My friend Stephanie and I decided that for our post-PC trip, we would spend a month in China.
Well, it's only $6 a night, how bad could it be...
Most sought-out locations for newly released volunteers (Thailand, Vietnam, Cambodia, Indonesia, Bali) bear an identical tropical heat to the Philippines, making preparations where packing is concerned relatively simple. These are logical travel destinations, being both cheap and nearby, and the vast majority of our batch will be traipsing around SE Asia come November. Yet, as much as other volunteers are like family, and I am friends with most, I would really rather lick a water buffalo than run into anyone from PC during post-PC travels.
Plus, part of the draw of China is not sweating, not hiking rice paddies, and not dealing with gigantic tropical bugs, mosquitoes, and all of the other uncomfortable frustrations associated with a lot of these countries.
So, Stephanie and I would have to come up with a backpack-full of long sleeves, coats, hats, gloves, and other items that would get us from chilly Beijing to frigid Tibet to a more temperate Yangshuo. And, I was in need of a good pack as well.
The solution: a weekend trip to the northern mountains of Luzon, to Baguio City, where pine trees, crisp breezes, and most importantly, thrift stores (ukay-ukays) prevail.
We didn’t make detailed plans for our trip to Baguio. We’ve become fairly laissez-faire with these types of weekend trips. Just get up and go- I picked the first cheap, decent-looking hostel from one of about eight Philippine Travel Guides that were left in the PC offices, and a seven hour night-bus later, Stef and I stepped into a pleasantly cool Baguio morning to flag down one of the mountain city’s characteristic white 4×4 cabs.
It took the driver some time to figure out that we wanted to get to the Diamond Inn by Session Road, and not a diner.
Stef: Diamond. DIE- MUND INN.
Stef: DIIIEE-MMUUUNNDD Inn.
Driver: Ohhh. No DIIEE-nuh? You are not hungry? What DIE-UH-mun?
Stef: Not die-nuh or di-uh-mun. Die-mund Inn. DIAMOND Inn.
Driver: DIE-UUUHHHH-mun? Diiieenn-er-mund?
Stef: Goddamnit, DIAMOND!!!!!
<repeat the above exchange twice more>
Driver: Oh. DIE-UH-mun Inn.
Stef: It’s pronounced DIE-MUND, walang (no) UUUH.
Driver: Haha, you say wrong, its DIE-UUH-MUN.
Stef: It’s an English word!!!
We finally pulled up to the Diamond Inn, or we took the driver’s word for it, because there was no sign and it looked like we were just parked on a random side-street of grimy hovels and open-air barber shops. He pointed down a narrow alley, almost too narrow to walk without your shoulders brushing the brick.
This was the first sign of bad things to come.
We went down the alley, and to the left a staircase appeared, leading to a dimly-lit reception area. An initial, brief visual inspection returned a satisfactory result: a bit dark, a little hodge-podge, but probably not dangerous or grubby enough for us to seek other lodging. We just needed a place to sleep for two nights and would be out most of the time anyway.
We saw the room, which in hindsight was the second sign of bad things to come. It was a small closet of a room squeezed below the staircase, giving it an irregular, sloping ceiling, and it stank of mothballs and stagnant air. It contained a rudimentary steel bunk-bed frame, a small plastic hanging mirror, and not much else.
Being tough Peace Corps volunteers, this was still not enough to dissuade us from its prime location near the ukays and its cheap price ($6.80 a night). We paid for two nights.
Only then did it dawn on us to ask where the CR (bathroom) is. We were led down a short, narrow passage to a tiny area with only two flickering fluorescent lights, enough to illuminate the huge dead cockroach in one sink, another cracked sink, and stained and broken tiles. The light in the shower room was busted, and more dead bugs and mysterious dark stains greeted our eyes as they acclimated to the light pooling in from above the sink. The toilets were… I’ll save your stomach the description.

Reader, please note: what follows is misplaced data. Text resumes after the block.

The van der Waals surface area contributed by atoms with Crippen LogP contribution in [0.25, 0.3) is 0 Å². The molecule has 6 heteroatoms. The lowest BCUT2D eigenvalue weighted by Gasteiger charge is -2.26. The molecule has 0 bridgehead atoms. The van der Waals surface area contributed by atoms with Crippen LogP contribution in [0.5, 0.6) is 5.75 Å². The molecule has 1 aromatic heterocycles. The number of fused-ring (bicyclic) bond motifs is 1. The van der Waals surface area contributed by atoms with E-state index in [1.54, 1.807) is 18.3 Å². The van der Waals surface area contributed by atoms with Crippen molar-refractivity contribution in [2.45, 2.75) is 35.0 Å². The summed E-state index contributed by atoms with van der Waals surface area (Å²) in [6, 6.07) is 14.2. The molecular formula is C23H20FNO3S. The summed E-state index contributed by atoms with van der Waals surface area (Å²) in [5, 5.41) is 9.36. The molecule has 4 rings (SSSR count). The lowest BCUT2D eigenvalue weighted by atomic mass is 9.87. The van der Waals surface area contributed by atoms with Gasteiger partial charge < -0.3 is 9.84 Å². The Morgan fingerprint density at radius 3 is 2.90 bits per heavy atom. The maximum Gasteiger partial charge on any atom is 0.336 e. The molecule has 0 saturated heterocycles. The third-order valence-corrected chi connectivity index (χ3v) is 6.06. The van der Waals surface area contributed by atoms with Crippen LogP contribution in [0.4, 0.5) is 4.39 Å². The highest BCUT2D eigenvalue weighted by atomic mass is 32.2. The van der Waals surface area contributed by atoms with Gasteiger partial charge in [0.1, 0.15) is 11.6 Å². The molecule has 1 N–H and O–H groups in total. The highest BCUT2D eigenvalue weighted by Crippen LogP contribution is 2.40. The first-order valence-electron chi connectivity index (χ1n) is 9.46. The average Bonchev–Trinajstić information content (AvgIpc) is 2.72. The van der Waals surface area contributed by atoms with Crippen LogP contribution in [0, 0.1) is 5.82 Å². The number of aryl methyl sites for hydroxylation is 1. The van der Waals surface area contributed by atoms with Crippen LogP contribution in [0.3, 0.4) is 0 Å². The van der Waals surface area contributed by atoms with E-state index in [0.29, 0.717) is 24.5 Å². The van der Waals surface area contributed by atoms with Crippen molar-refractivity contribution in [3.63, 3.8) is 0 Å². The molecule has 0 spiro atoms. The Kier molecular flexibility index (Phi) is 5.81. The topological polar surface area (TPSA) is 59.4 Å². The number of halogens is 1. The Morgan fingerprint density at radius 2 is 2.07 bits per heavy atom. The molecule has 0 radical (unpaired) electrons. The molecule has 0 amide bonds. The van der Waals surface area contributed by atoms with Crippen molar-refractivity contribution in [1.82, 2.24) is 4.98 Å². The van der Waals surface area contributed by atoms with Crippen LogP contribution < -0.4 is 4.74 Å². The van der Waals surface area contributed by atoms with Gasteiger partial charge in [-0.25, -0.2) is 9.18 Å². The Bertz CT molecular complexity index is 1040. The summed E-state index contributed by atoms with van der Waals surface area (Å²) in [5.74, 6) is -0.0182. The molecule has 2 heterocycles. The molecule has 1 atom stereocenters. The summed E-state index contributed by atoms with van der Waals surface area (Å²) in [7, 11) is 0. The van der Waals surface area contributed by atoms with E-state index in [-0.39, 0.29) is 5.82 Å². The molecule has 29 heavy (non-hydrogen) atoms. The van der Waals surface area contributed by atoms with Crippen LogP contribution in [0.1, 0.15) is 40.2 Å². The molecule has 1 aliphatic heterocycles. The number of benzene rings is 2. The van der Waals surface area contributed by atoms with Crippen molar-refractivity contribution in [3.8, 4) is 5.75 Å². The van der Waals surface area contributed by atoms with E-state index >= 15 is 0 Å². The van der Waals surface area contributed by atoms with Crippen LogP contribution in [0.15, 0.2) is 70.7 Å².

This may have been a deterring factor. However, I think we both felt as if we had cultivated a superior tolerance for grossness over the past two years. And we had already paid. I silently thanked my short hair; anything that would lessen the amount of time spent in the CR was a precious gift.
We walked around the reception area. In the faint light, we had missed the myriad cages that dotted the space. A snake hovered in the air towards the warm, glowing bulb in its cage. Two parrots, an African Grey and a generic green parrot, bopped their heads at us in another cage, ambivalent towards the handful of enormous Pleistocene-era cockroaches scuttling about in the crick of the wall behind them. Yet another snake sat coiled tightly around itself on its perch, unmoving. Two large goldfish looked out of their tank, bored. Three large, white, translucent fish in another tank swam around each other.
The receptionist told us there is another parrot in the kitchen. We went down some rickety steps into another area plagued by the same lack of light. To our right sat a huge Cockatoo, perched on a stick inside a dungeon of a kitchen. It talked. HERROW! HERROW! HehHehHeehhh….
After we sucked just about all of the entertainment we could get from Diamond’s eccentric menagerie of animals, we headed out in search of coffee for a long day of hard bargaining at the ukay shops.
At the ukays, I found a black, thin, incredibly soft long-sleeved Calvin Klein shirt for 35P. A reporter from a prominent news network interviewed me about ukay shopping, obviously surprised that I responded in Tagalog. That was fun.
We tried on fake (at least I think they are fake? hard to tell) North Face backpacks, bought comfy plaid shirts, fleeces, etc. I got incredibly lucky and found a stylish black TopShop jacket for $12.
But the vast majority of our purchases made us look like we had pillaged an L.L. Bean outlet store. Functionality was the most important consideration, next to being “not hideous.” We would be donating most of these items after our trip anyways.
Later that afternoon, I was exhausted. A good exhaustion, but exhausted nonetheless. All I really wanted to do was sit in a movie theatre and veg out. We walked up to the mall, and nothing too great was playing- the owl movie, your run-of-the-mill Tagalog rom-com, and something I had never heard of- Splice.
What was this Splice movie? We studied the movie poster. Adrien Brody! We love Adrien Brody. The Pianist? The Darjeeling Limited? We had found our movie.